The talent pool poses an immediate problem — particularly outside the cg sector. Although Deedee recruited a few French people in the past, its current workforce is entirely Vietnamese. Yet a paucity of schools and institutions make well-trained artists a rare breed.
“In recruiting talents, we rarely come across any experienced individuals that can contribute something meaningful immediately,” says Ha. “We usually just recruit raw talents who are interested in the art of animation, and we train them from there. Most new recruits don’t know how to use the software (we use Toon Boom Harmony), thus we usually maintain a production/training process almost simultaneously — which is definitely a challenge.”
Ha adds that many Vietnamese can’t afford animation software; some resort to using cracked programs. But while these infrastructural problems present the first hurdle to animation production, they are themselves rooted in a general apathy toward the industry, as Ha explains:
From the 1960s until 2000, the animation industry in Vietnam did not have much diversity. Most production during that period was from the state-owned animation studio … As I was growing up, Vietnamese animation wasn’t something to be proud of … And that’s why most people in Vietnam don’t have much faith in [their] own country’s animation productions, making it more challenging to get awareness and funding for nowadays’ projects.
Then there is official censorship. The subject recently came to Cartoon Brew’s attention, when it was revealed that the U.S./China co-production Abominable had been pulled from Vietnamese cinemas due to political sensitivities.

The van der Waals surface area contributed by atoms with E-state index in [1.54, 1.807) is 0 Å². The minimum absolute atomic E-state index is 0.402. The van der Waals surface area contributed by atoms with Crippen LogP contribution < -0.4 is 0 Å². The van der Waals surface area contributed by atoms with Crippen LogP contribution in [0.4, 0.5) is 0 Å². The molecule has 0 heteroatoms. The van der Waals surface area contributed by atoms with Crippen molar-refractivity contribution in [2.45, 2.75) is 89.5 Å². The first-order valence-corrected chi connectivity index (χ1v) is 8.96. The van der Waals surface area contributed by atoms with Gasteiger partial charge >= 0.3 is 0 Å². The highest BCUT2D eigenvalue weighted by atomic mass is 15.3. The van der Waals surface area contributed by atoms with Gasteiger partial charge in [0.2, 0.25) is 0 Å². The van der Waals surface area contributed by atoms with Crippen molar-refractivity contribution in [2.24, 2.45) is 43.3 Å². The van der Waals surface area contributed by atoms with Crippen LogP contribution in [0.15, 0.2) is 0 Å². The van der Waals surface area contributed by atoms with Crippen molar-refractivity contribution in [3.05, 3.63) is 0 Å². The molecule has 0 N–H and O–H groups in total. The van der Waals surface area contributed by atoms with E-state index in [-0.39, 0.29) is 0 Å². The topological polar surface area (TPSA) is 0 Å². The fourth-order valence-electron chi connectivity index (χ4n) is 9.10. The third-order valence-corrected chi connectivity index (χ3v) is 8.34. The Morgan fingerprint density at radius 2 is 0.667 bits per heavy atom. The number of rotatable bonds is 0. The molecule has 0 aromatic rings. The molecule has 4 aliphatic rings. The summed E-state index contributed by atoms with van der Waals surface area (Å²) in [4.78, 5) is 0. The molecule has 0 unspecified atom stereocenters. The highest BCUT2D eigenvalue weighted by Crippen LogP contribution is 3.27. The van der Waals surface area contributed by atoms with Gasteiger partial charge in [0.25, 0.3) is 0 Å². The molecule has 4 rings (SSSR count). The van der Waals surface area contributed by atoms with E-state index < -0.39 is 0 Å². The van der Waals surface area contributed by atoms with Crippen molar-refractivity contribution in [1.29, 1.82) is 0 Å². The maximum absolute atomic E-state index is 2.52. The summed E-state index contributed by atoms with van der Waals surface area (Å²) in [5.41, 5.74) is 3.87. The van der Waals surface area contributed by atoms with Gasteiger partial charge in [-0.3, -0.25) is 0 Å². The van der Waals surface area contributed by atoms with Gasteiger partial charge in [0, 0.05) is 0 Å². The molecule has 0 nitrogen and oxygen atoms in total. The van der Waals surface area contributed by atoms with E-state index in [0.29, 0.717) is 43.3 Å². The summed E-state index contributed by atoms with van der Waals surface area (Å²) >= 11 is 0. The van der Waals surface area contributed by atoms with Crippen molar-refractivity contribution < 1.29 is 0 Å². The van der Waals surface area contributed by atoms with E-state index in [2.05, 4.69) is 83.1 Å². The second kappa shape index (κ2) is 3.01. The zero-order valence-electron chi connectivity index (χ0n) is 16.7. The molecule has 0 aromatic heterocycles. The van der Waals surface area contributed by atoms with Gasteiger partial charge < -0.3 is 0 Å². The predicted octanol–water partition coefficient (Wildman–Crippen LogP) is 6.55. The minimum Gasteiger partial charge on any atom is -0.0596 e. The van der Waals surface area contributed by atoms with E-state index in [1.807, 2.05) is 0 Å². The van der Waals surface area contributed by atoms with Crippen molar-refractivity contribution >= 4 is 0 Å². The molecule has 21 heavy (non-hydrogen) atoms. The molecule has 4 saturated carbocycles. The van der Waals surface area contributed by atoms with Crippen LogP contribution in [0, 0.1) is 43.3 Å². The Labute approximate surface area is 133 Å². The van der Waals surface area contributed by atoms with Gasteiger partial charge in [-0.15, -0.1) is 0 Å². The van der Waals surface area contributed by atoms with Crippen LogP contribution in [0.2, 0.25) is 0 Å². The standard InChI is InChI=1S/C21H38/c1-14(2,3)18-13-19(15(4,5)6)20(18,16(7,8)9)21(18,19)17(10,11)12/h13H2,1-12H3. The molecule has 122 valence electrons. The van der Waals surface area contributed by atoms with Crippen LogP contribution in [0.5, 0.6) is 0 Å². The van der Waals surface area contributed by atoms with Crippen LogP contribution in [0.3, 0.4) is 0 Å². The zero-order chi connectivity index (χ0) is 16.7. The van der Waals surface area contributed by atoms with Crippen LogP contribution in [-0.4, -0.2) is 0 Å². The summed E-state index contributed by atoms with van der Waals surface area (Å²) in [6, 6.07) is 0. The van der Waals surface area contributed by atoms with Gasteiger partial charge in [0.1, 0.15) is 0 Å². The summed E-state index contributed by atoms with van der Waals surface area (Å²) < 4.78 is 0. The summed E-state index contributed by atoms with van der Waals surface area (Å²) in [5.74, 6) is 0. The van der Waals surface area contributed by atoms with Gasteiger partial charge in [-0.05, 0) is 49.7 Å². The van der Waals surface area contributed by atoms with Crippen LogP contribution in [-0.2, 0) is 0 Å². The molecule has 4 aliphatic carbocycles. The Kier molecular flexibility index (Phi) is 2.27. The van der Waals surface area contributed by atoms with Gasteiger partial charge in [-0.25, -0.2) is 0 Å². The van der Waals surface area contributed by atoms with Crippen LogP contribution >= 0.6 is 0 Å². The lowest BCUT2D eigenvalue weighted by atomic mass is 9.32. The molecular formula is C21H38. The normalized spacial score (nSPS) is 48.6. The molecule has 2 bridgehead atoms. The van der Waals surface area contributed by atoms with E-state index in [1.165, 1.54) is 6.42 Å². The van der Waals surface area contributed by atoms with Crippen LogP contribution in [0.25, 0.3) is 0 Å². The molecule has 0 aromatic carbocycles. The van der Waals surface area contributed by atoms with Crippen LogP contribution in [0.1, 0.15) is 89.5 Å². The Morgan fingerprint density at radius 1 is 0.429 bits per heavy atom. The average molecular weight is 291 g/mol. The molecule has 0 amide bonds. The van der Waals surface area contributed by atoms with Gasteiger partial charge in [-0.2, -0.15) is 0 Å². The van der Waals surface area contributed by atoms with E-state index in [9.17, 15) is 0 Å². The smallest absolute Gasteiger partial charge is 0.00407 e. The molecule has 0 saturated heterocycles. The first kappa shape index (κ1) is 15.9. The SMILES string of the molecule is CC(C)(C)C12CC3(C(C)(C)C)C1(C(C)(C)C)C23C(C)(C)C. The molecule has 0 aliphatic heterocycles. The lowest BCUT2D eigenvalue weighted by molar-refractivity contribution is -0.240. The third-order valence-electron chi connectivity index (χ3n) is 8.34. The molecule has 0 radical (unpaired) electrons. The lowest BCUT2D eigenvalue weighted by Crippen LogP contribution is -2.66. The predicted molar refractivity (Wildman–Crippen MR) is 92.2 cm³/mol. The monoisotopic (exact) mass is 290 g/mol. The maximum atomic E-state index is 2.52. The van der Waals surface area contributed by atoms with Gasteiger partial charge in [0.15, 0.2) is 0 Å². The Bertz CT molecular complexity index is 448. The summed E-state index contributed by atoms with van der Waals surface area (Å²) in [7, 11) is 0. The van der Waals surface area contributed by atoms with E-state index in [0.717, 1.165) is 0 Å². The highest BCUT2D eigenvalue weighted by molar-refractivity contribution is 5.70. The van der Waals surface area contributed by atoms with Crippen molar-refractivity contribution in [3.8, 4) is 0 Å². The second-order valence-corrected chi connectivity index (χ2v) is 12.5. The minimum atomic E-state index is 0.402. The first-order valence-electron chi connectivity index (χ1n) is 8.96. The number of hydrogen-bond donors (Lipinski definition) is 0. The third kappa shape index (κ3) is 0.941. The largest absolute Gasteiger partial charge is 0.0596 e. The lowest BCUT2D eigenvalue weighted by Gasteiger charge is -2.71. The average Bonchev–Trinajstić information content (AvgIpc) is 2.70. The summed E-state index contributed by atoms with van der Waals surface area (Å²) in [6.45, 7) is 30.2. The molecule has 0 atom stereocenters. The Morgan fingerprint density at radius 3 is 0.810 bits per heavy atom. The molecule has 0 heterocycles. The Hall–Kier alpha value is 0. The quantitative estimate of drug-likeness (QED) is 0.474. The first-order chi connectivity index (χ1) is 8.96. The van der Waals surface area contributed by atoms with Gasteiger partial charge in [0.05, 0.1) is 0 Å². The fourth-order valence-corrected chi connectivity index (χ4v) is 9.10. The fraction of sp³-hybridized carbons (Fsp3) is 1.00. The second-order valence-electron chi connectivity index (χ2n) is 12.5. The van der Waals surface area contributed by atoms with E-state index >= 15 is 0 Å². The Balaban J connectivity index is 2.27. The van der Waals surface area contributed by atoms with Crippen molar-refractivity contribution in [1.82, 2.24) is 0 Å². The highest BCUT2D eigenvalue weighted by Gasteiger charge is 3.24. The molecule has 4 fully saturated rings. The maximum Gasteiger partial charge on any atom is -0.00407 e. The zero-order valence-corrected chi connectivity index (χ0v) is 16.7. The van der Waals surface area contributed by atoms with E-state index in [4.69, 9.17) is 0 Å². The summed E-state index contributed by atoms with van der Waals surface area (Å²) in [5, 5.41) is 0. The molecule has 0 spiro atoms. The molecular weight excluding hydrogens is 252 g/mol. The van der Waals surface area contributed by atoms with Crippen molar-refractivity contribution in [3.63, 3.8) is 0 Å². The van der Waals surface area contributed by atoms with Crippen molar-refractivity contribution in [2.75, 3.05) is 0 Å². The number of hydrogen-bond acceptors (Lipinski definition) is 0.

“All arts and entertainment products in Vietnam must go through the approval of the Vietnam Cinema Department, which judges films and movies based on vague, biased and subjective measures,” says Ha. Broken Being wasn’t spared: the censors demanded changes, such as the removal of blood and references to the apocalypse, resulting in an alternative local version.
Broken Being is groundbreaking in several respects, and when it came to distributing the film, Deedee had little precedent to draw on. The studio released it for free on Youtube, Vimeo, and Facebook, and it will also come out on Iflix, a streaming service that’s popular in Southeast Asia.
The film has played at a number of festivals abroad, but not in its home country. “We haven’t got any infrastructure nor a community big enough for festivals or screenings yet,” says Ha. “But it’s definitely something in the future as the industry evolves.”